IE Business School’s Lee Newman on Making Education Relevant to the Times
“Young people have a strong sense of purpose…. We need to start thinking really hard about how to link business education to a larger purpose and provide those kinds of connections [for them].”
In a rapidly changing world, there are many challenges facing universities, educators, and students.
Especially with the COVID-19 pandemic and remote learning, universities have to fight to stay relevant. In turn, students are asking themselves more than ever what jobs are worth pursuing.
Yet, there are institutions around the world that are trying to do things a bit differently. One such place is IE (originally meant Instituto de Empresa), which emerged as a business school in Madrid in the 1970s.
In October 2021, and then again in March 2022 we spoke to the newly-minted Dean of the Business School, Lee Newman, to discuss some of the issues facing educators, and what is the future of education and business.
He tells us how he wants to appeal to students in Japan, and in the Asian Pacific region more generally, home to sixty percent of the world population. Students from this area of the world currently represent approximately ten percent of the student body, and Newman says “we would like for this to grow.”
Appealing to Japan specifically, he says: “To me, one of the big important topics for business now is bringing together the principles of great design with business. It’s a different way of thinking, it’s much more creative,” adding,“ I think that Japan has a lot to add to that.”
Bringing Different Skills to the Table
If one stops to think about it, universities are a concept going back centuries, carrying the idea of going to a place and learning from a professor how to do things.
“Education historically was about content,” explains Newman. “Your professors had unique knowledge and would share that with their students by professing.”
“But that was when knowledge was unique,” he concludes.
What’s changed? With ballooning university fee costs and readily accessible knowledge everywhere, universities are rapidly having to face the challenge of staying relevant.
The question then becomes how to bring an added element to the learning experience.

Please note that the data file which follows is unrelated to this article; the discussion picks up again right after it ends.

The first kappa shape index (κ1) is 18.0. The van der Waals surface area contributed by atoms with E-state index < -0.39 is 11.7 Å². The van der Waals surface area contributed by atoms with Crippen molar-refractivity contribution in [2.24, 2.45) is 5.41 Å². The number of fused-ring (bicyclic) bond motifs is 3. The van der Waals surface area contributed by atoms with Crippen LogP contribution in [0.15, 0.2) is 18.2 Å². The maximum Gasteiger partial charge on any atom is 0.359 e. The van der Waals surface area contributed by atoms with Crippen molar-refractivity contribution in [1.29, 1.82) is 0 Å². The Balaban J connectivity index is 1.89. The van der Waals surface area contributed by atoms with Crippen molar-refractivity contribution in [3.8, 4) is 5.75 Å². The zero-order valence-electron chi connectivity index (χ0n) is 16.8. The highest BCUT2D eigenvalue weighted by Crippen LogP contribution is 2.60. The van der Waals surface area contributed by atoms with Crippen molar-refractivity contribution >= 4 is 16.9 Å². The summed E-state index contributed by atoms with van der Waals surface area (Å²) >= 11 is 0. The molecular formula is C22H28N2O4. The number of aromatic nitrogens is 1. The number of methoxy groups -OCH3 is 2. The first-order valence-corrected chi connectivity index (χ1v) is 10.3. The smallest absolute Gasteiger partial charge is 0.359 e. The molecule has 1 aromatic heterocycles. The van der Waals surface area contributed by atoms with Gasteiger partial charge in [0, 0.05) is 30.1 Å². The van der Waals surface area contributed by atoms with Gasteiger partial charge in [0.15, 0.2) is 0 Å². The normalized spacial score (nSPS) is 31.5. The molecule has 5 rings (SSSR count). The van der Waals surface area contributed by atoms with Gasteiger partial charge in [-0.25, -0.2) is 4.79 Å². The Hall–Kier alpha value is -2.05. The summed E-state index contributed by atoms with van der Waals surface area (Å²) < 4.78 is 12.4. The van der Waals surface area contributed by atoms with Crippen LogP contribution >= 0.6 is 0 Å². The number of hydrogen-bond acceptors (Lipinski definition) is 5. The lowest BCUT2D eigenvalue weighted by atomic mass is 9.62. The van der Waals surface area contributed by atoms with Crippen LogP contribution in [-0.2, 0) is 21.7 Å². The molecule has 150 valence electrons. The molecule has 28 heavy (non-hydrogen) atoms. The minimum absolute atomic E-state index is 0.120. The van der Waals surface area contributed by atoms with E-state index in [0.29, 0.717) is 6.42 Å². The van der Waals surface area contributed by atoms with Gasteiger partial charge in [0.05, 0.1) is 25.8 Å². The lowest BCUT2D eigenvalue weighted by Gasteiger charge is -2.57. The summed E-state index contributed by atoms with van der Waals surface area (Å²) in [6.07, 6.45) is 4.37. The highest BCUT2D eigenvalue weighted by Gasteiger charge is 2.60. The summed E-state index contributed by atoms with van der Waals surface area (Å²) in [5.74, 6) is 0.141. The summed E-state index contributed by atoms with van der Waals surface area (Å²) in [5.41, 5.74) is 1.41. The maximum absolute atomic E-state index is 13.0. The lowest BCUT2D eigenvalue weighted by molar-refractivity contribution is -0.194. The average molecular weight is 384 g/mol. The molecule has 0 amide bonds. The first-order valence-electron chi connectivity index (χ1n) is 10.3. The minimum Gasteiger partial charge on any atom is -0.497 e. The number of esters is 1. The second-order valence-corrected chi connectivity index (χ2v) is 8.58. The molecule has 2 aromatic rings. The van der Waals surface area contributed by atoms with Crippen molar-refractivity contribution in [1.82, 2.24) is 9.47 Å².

Newman explains how skills have become much more important. A business school can bring those to students through teaching accounting, finance, strategy.
Drawing from his background in cognitive science, Newman is also behind the creation of IE’s School of Human Sciences and Technology (HST), which includes more tech-related subjects.
“HST is a way to move out from the business school, going deeper into elements of science and technology,” says Newman.
The courses include subjects with direct links to business, but not necessarily business per se: psychology for consumer behavior, programming, data science, business analytics, automation industry, and others.
In December 2021, Ikhlaq Sidhu was appointed as the head of the IE School of Technology, after having been Chief Scientist and Faculty Director at the University of California Berkeley’s Sutardja Center for Entrepreneurship & Technology.
Going forward, the IE School of Technology will be home to Science, Technology, Engineering and Math (STEM) courses. Moreover, the IE Business school will see more scientific business courses than ever before, such as marketing, education, talent development, and digital business.
In particular, Newman extolls the importance of the plans he has for behavioral sciences: “Behavior is everywhere at IE, because business and behavior is important for us.” Courses with this focus include wellbeing in the workplace, consumer psychology, and more.
Thinking About the Student Experience
But, of course, when one thinks of skills, even the process of learning skills has become more accessible than it used to be, especially with online learning and platforms such as Coursera.
What are other things that the university can bring?
Newman envisions focusing more “deeply on the student experience” under the umbrella slogan of working on the “next best you,” especially skills that lead to “transforming human beings fundamentally.” He explains the importance of molding the students to be better equipped for their future: “Their mindsets, their ways of thinking, through their ability to learn and their ability to adapt, and to have the behaviors that will make them successful when their skills and knowledge are outdated.”
These durable "deep" skills, he explains, are divided into "behavioral" skills, often called soft, and “thinking” skills which include problem solving, creative thinking or critical thinking. “Right now, you learn [deep skills] in a very implicit way, but there are explicit ways to train [those skills],” says Newman.